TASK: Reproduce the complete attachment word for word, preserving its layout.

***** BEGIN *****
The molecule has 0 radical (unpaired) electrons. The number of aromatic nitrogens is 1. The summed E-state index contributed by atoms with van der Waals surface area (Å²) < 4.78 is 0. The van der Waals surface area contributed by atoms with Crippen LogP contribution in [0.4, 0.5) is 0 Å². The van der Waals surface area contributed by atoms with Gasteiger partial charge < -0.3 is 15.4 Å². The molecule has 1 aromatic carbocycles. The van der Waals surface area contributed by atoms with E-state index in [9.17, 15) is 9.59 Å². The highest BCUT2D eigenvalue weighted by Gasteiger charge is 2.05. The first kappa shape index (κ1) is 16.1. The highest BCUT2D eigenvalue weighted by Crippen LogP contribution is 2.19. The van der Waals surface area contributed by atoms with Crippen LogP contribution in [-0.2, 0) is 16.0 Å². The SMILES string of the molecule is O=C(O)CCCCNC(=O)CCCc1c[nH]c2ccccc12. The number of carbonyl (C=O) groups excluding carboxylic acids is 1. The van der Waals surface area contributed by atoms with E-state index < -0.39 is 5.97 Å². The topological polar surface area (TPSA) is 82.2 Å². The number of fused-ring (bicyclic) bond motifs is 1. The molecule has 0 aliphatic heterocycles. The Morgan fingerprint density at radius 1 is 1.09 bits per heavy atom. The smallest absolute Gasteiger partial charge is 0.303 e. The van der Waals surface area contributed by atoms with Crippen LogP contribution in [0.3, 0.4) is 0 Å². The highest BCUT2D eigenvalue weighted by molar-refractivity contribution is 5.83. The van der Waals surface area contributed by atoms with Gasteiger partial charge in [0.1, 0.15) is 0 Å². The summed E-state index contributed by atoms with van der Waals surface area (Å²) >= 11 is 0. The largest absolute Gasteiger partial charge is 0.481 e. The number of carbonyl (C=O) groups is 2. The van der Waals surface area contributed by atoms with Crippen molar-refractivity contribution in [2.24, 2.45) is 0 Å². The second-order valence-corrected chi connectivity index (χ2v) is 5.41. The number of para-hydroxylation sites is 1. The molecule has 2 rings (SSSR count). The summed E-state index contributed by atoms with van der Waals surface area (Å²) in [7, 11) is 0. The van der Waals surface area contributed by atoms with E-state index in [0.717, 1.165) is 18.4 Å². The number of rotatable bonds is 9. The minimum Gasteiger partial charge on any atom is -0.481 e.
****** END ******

The molecule has 0 radical (unpaired) electrons. The number of aromatic nitrogens is 1. The summed E-state index contributed by atoms with van der Waals surface area (Å²) < 4.78 is 0. The van der Waals surface area contributed by atoms with Crippen LogP contribution in [0.4, 0.5) is 0 Å². The van der Waals surface area contributed by atoms with Gasteiger partial charge < -0.3 is 15.4 Å². The molecule has 1 aromatic carbocycles. The van der Waals surface area contributed by atoms with E-state index in [9.17, 15) is 9.59 Å². The highest BCUT2D eigenvalue weighted by Gasteiger charge is 2.05. The first kappa shape index (κ1) is 16.1. The highest BCUT2D eigenvalue weighted by Crippen LogP contribution is 2.19. The van der Waals surface area contributed by atoms with Crippen LogP contribution in [-0.2, 0) is 16.0 Å². The SMILES string of the molecule is O=C(O)CCCCNC(=O)CCCc1c[nH]c2ccccc12. The number of carbonyl (C=O) groups excluding carboxylic acids is 1. The van der Waals surface area contributed by atoms with E-state index < -0.39 is 5.97 Å². The topological polar surface area (TPSA) is 82.2 Å². The number of fused-ring (bicyclic) bond motifs is 1. The molecule has 0 aliphatic heterocycles. The Morgan fingerprint density at radius 1 is 1.09 bits per heavy atom. The smallest absolute Gasteiger partial charge is 0.303 e. The van der Waals surface area contributed by atoms with Crippen LogP contribution in [0.3, 0.4) is 0 Å². The highest BCUT2D eigenvalue weighted by molar-refractivity contribution is 5.83. The van der Waals surface area contributed by atoms with Gasteiger partial charge in [0.1, 0.15) is 0 Å². The summed E-state index contributed by atoms with van der Waals surface area (Å²) >= 11 is 0. The largest absolute Gasteiger partial charge is 0.481 e. The number of carbonyl (C=O) groups is 2. The van der Waals surface area contributed by atoms with Crippen molar-refractivity contribution in [2.24, 2.45) is 0 Å². The second-order valence-corrected chi connectivity index (χ2v) is 5.41. The number of para-hydroxylation sites is 1. The molecule has 2 rings (SSSR count). The summed E-state index contributed by atoms with van der Waals surface area (Å²) in [7, 11) is 0. The van der Waals surface area contributed by atoms with E-state index in [0.717, 1.165) is 18.4 Å². The number of rotatable bonds is 9. The minimum Gasteiger partial charge on any atom is -0.481 e.